Data Availability - Celestia

For background, data availabilty can be defined as the following:

Data availability answers the question, has this data been published? Specifically, a node will verify data availability when it receives a new block that is getting added to the chain. The node will attempt to download all the transaction data for the new block to verify availability. If the node can download all the transaction data, then it successfully verified data availability, proving that the block data was actually published to the network.

Eclipse Mainnet Will Use Celestia for Data Availability

Eclipse Mainnet's target throughput and fees are unfortunately not supported by Ethereum's current bandwidth. This will remain so even after EIP-4844 (a.k.a. "Proto-danksharding"), which provides an average of ~0.375 MB blobspace per block (with a limit of ~0.75 MB per block).

In comparison, Celestia will launch with 2 MB blocks later this year. Blobspace is expected to increase to 8 MB shortly after launch, once enough data availability sampling (DAS) light nodes come online and the network proves stable. DAS light nodes serve two critical functions:

  • Enable users to verify for themselves that Eclipse block data has been made available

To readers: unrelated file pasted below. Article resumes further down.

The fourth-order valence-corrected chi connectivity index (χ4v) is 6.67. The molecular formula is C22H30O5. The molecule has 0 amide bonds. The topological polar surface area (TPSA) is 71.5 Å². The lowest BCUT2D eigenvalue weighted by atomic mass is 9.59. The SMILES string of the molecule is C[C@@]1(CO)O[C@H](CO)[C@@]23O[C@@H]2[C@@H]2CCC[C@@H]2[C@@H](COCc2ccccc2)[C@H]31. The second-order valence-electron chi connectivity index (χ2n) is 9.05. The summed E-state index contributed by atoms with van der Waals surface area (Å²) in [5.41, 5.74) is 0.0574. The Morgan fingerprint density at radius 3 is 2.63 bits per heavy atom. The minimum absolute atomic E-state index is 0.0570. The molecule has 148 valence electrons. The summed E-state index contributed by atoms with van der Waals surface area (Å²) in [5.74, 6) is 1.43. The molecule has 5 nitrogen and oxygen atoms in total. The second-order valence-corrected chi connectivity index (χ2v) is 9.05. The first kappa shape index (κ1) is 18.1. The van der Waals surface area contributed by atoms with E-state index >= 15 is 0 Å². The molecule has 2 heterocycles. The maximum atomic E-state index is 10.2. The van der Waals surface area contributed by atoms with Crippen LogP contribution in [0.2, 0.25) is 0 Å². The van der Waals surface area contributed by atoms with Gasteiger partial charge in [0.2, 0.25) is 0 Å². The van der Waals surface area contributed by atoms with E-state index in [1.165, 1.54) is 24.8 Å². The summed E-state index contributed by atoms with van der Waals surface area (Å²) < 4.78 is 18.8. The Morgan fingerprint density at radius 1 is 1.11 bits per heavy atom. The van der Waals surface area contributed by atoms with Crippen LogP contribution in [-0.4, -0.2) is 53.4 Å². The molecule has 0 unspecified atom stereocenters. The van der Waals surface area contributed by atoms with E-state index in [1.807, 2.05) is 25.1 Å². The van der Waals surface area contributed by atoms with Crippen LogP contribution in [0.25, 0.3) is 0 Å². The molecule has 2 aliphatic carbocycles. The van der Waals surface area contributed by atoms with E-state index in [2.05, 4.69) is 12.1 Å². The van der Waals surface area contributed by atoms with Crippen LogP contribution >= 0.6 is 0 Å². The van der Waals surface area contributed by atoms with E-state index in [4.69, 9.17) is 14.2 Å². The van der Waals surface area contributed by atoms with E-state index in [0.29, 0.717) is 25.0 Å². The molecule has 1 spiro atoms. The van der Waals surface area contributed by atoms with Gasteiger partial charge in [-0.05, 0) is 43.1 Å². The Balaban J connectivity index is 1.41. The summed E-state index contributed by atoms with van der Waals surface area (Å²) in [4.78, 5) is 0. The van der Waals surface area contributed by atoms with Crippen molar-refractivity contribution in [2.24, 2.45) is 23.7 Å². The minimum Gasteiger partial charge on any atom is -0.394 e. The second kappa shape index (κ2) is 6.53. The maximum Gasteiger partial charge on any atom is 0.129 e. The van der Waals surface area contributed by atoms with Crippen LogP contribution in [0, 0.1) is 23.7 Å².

• Contribute to securely scaling the entire network, as DA layers can safely increase their throughput as more DAS light nodes come online

Celestia is expected to be the first DA layer to launch with DAS in production. This contrasts with traditional Data Availability Committees (DACs), which reintroduce committee honesty assumptions without user verification (akin to existing monolithic blockchains).

There's an inherent security assumption for users who bridge their funds from Ethereum Mainnet to any chain that uses offchain DA. In particular, it is technically possible for Celestia validators to withhold transaction data but claim to the Ethereum bridge that the data is available. In practice, Celestia's proof-of-stake consensus means data withholding on Celestia itself is slashable, making this risk unrealistic in our view.

Overall, Celestia's DAS light node support from day one, crypto-economic security properties, and highly scalable DA throughput make it the clear choice for Eclipse Mainnet today.

Note that some view onchain Ethereum DA as a requirement to be a true "L2" here for the reasons described above. We're going by the more common L2 terminology cited earlier, and we want to be clear on the security considerations.

We also intend to monitor Ethereum's progress on DA scaling after EIP-4844. Exciting new research continues to come out, potentially offering high throughput DA sooner than previous ideas (which use more advanced distributed hash tables). If Ethereum offers greater scale for Eclipse to the benefit of our users, we would assess the possibility of migrating to Ethereum DA.

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